The entrance to the Cleveland mayor's office on the second floor of City Hall.
The entrance to the Cleveland mayor's office on the second floor of City Hall. Credit: Nick Castele / Signal Cleveland

The head of Cleveland City Council on Monday warned that his colleagues are feeling “consultant fatigue” over Mayor Justin Bibb’s plans to hire Ernst & Young to audit City Hall operations. 

Still, council approved the million-dollar contract Monday night. Council President Blaine Griffin said he’d agreed to hear Bibb’s proposal as part of a deal the two had struck on spending federal stimulus dollars. 

Bibb enlisted Ernst & Young, one of the world’s biggest consulting and accounting firms, to draw up a 10-year strategic plan for City Hall. The administration gave the firm a broad charge: to find ways to make many of the city’s departments – from Aging, to Public Works, to Human Resources – work better. 

Council members raised eyebrows at the idea. Ward 10’s Anthony Hairston said the administration could look to City Hall managers, rather than an outside firm, to chart a strategic plan. And Michael Polensek of Ward 8 said he didn’t need Ernst & Young to tell him what the understaffed city government needs. 

“I just cannot see, again, hiring another consultant who’s going to tell me what I already know,” Polensek said. “What I already know is that we don’t have enough people in critical positions.” 

The mayor, himself a former consultant for Gallup and the nonprofit Urbanova, has sought outside experts to guide other major projects. Last year, the city issued a call for consultants to tally Burke Lakefront Airport’s economic impact. The administration has also searched for a consultant to evaluate police staffing. 

Bibb defended the practice in an interview with Signal Cleveland last year. 

“I want the best economist to come up with the economic valuation of Burke,” he said. “What my administration’s really good about is the fact that we’re not all experts in every subject, and we will seek subject matter expertise to make sure that we deliver for the residents of Cleveland in a prudent and effective way.” 

It’s not the first time a mayor has asked for help in shaking up city operations. Mayor Ralph Locher formed the “Little Hoover Commission” of local leaders for that purpose in 1965. Mayor George Voinovich asked private sector managers to volunteer their time retooling how City Hall worked. Mayor Frank Jackson convened an “Operations Efficiency Task Force” of city workers and volunteer community leaders in his first term.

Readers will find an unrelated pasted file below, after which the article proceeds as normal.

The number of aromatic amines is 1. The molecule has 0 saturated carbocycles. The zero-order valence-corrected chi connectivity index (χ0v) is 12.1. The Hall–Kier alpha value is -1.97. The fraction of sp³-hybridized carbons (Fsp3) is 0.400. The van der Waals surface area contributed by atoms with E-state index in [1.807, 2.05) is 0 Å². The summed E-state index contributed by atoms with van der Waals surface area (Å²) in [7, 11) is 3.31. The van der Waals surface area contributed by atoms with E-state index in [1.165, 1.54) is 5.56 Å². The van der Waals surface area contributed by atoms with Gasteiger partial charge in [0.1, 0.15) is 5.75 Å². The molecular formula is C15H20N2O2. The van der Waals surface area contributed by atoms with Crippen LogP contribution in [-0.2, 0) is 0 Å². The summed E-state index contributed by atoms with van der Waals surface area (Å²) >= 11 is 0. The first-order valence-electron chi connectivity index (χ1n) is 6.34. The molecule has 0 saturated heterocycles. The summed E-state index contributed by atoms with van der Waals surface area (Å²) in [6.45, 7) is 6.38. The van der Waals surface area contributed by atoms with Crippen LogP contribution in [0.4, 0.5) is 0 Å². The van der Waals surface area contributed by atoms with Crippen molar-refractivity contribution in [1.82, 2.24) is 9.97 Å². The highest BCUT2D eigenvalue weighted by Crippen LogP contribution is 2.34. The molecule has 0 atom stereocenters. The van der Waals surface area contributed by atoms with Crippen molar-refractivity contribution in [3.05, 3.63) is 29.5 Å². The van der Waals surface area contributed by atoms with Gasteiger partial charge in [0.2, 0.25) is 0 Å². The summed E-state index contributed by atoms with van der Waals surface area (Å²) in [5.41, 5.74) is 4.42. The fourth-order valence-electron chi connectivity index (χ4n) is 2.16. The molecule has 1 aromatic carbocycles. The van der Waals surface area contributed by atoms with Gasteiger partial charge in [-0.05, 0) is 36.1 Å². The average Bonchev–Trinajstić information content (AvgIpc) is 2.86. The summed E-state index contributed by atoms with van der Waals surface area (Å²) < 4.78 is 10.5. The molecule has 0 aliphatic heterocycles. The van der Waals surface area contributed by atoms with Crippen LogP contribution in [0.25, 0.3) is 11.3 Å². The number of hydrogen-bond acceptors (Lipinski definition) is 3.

But unlike with the Voinovich task force, this time the city is paying. The city is funding the Ernst & Young contract with $500,000 from The George Gund Foundation and $1 million in American Rescue Plan Act dollars. 

At a council committee meeting Monday afternoon, Finance Director Ahmed Abonamah said city workers and directors would still play a part in the strategic planning. Ernst & Young would guide that process and contribute expertise from other cities, he said. 

Griffin said that council was growing “tired of consultants,” but that Bibb had asked him to take up the Ernst & Young contract when the two leaders worked out ARPA spending ideas. As part of that deal, Bibb had agreed to redirect $30 million from other priorities into housing programs, Griffin and Abonamah said. 

Bibb’s proposal did find some defenders on council. Ward 9 Council Member Kevin Conwell said the mayor needs a strategic plan. Without it, new hires would be lost, he said. 

“You could bring in 50 workers,” Conwell said, “and if they don’t know where they’re going, it’d be like Alice in Wonderland, just going around in circles.” 

Government Reporter (he/him)
Nick joins us from the world of public radio. He has more than a decade experience covering politics and government in Cleveland and Cuyahoga County. In 2021, he produced and hosted "After Jackson: Cleveland's Next Mayor," an Ideastream Public Media podcast on the Cleveland mayoral race. He has also covered breaking news, opioid lawsuits and elections nationally for NPR.